Pope Francis Mentions Pelagians in His Chrism Mass Homily…

Pelagius resembles Grumpy Cat!

And everyone runs for their history books!

Oh wait. Not really. He was mainly preaching to priests, so they probably knew what he was talking about.

But once again, this shows that il Papa is quite saavy to the goings on in the modern world.

Here’s the quote in context (italics is mine),

We need to “go out”, then, in order to experience our own anointing, its power and its redemptive efficacy: to the “outskirts” where there is suffering, bloodshed, blindness that longs for sight, and prisoners in thrall to many evil masters. It is not in soul-searching or constant introspection that we encounter the Lord: self-help courses can be useful in life, but to live by going from one course to another, from one method to another, leads us to become pelagians and to minimize the power of grace, which comes alive and flourishes to the extent that we, in faith, go out and give ourselves and the Gospel to others, giving what little ointment we have to those who have nothing, nothing at all.

A priest who seldom goes out of himself, who anoints little – I won’t say “not at all” because, thank God, our people take our oil from us anyway – misses out on the best of our people, on what can stir the depths of his priestly heart. Those who do not go out of themselves, instead of being mediators, gradually become intermediaries, managers. We know the difference: the intermediary, the manager, “has already received his reward”, and since he doesn’t put his own skin and his own heart on the line, he never hears a warm, heartfelt word of thanks. This is precisely the reason why some priests grow dissatisfied, become sad priests, lose heart and become in some sense collectors of antiques or novelties – instead of being shepherds living with “the smell of the sheep”, shepherds in the midst of their flock, fishers of men. True enough, the so-called crisis of priestly identity threatens us all and adds to the broader cultural crisis; but if we can resist its onslaught, we will be able to put out in the name of the Lord and cast our nets. It is not a bad thing that reality itself forces us to “put out into the deep”, where what we are by grace is clearly seen as pure grace, out into the deep of the contemporary world, where the only thing that counts is “unction” – not function – and the nets which overflow with fish are those cast solely in the name of the One in whom we have put our trust: Jesus.

Read the entire homily.

Better yet, watch the video of Pope Francis delivering the homily (always a treat!) , with nifty English translation.

YouTube Preview Image

Would it surprise you that G.K. Chesterton’s best friend wrote a funny song about Pelagians, and there heretical notions?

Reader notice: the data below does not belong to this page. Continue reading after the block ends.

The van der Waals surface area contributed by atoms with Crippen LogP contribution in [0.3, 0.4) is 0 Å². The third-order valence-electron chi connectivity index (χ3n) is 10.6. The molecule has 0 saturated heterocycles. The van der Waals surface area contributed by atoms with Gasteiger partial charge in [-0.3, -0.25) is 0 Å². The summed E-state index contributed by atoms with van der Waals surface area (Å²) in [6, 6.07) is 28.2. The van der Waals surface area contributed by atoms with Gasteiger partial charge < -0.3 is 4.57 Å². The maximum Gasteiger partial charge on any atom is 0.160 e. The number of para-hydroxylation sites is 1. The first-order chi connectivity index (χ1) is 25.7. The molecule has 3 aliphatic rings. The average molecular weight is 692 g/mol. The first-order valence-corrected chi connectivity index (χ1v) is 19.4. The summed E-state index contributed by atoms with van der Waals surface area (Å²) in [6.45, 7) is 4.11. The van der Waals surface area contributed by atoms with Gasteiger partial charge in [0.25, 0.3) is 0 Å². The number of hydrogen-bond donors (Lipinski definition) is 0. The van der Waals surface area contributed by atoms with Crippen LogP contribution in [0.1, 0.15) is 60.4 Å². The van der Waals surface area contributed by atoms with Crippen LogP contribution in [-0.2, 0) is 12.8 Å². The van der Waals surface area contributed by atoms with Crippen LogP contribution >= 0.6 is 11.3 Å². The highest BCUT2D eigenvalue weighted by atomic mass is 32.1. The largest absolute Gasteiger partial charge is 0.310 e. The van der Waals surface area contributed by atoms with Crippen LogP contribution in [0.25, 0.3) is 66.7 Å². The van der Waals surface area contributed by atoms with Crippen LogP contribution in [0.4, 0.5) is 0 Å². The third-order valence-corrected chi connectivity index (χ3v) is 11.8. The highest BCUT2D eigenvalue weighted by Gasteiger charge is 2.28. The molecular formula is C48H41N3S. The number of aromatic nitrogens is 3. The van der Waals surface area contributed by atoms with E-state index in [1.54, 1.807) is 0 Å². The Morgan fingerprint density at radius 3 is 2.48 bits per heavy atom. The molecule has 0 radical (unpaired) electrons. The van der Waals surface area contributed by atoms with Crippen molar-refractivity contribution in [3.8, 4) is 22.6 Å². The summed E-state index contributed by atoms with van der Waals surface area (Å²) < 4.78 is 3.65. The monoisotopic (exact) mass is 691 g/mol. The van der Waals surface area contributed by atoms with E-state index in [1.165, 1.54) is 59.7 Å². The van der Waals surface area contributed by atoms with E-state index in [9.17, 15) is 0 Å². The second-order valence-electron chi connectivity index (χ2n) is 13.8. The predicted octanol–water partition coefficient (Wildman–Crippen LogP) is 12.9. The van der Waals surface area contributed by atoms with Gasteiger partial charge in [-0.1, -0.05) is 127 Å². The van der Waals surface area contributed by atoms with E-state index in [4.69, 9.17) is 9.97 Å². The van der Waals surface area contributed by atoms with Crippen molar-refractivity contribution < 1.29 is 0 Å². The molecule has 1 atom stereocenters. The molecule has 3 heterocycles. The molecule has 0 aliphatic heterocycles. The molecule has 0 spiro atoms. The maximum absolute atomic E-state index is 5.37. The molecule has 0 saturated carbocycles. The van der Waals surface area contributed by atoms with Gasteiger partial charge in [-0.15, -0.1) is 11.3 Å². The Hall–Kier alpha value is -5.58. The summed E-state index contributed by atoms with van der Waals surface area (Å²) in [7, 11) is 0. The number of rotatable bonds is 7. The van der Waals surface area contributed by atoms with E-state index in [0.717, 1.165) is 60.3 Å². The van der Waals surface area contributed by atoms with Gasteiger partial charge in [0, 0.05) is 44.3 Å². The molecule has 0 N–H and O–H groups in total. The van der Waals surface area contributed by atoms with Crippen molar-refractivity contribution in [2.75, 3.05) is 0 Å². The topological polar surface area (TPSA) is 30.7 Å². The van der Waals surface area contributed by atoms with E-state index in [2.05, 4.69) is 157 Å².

Hilaire Belloc was good for this kind of stuff, see? He penned this one in 1912, when folks were so confident in the period before the Great War. It sounds like it could have been written yesterday.

The Song of the Pelagian Heresy for the Strengthening of Men’s Backs and the Very Robust Out-thrusting of Doubtful Doctrine and the Uncertain Intellectual

Pelagius lived in Kardanoel
and taught a doctrine there
How whether you went to Heaven or Hell,
It was your own affair.
How, whether you found eternal joy
Or sank forever to burn,
It had nothing to do with the church, my boy,
But it was your own concern.

(Semi-chorus)
Oh, he didn’t believe in Adam and Eve,
He put no faith therein!
His doubts began with the fall of man,
And he laughed at original sin!

(Chorus)
With my row-ti-tow, ti-oodly-ow,
He laughed at orignal sin!

Whereat the Bishop of old Auxerre
(Germanus was his name)
He tore great handfuls out of his hair,
And he called Pelagius Shame:
And then with his stout Episcopal staff
So thoroughly thwhacked and banged
The heretics all, both short and tall,
They rather had been hanged.

Oh, he thwacked them hard, and he banged them long
Upon each and all occasions,
Till they bellowed in chorus, loud and strong
Their orthodox persuasions!

With my row-ti-tow, ti-oodly-ow,
Their orthodox persuasions!

Now the Faith is old
and the Devil is bold
Exceedingly bold. indeed;
And the masses of doubt
That are floating about
Would smother a mortal creed.
But we that sit in sturdy youth,
And still can drink strong ale,
Oh — let us put it away to infallible truth,
Which always shall prevail!

And thank the Lord
For the temporal sword,
And for howling heretics, too;
And whatever good things
our Christendom brings,
But especially the barley-brew!

With my row-ti-tow, ti-oodly-ow
Especially the barley-brew!

Huzzah!

Belloc, and Chesterton, hanging with their sparring partner, George Bernard Shaw

 

 

 

  • marye

    Hey! I know some Pelagians, or Semi-Pelagians, and I never realized it . . .

  • http://www.bede.org Stefanie

    O my goodness, Frank, I was SO excited when I read Papa Francisco’s homily and his mention of the Pelagian heresy. I thought I was the only one who knew about Pelagian — in modern times, that is — well, now, you also. We are in good company!
    In my Divine Office (1962 version), every Thursday at Matins, comes Psalm 62 “Only in God is my soul at rest; from him only comes my salvation. He only is my rock and my salvation, my stronghold; I shall not be disturbed at all.” Next to it, I had written, “vs Pelagian!” *smile*

  • http://contemplativehomeschool.wordpress.com Connie Rossini

    Beautiful homily! Thanks to Pope Francis, our bishop mentioned Pelagius a the the Mass of the Lord’s Supper too!

    • http://contemplativehomeschool.wordpress.com Connie Rossini

      Oops. Excuse the typos! Got a 2-year old on my knee.

      • Frank Weathers

        :)

  • Irenic

    “But who can hear that human mountain
    growl for an ice-cream soda fountain ?”

    (Excerpt from Americanisation by G.K. Chesterton)

    Love it.


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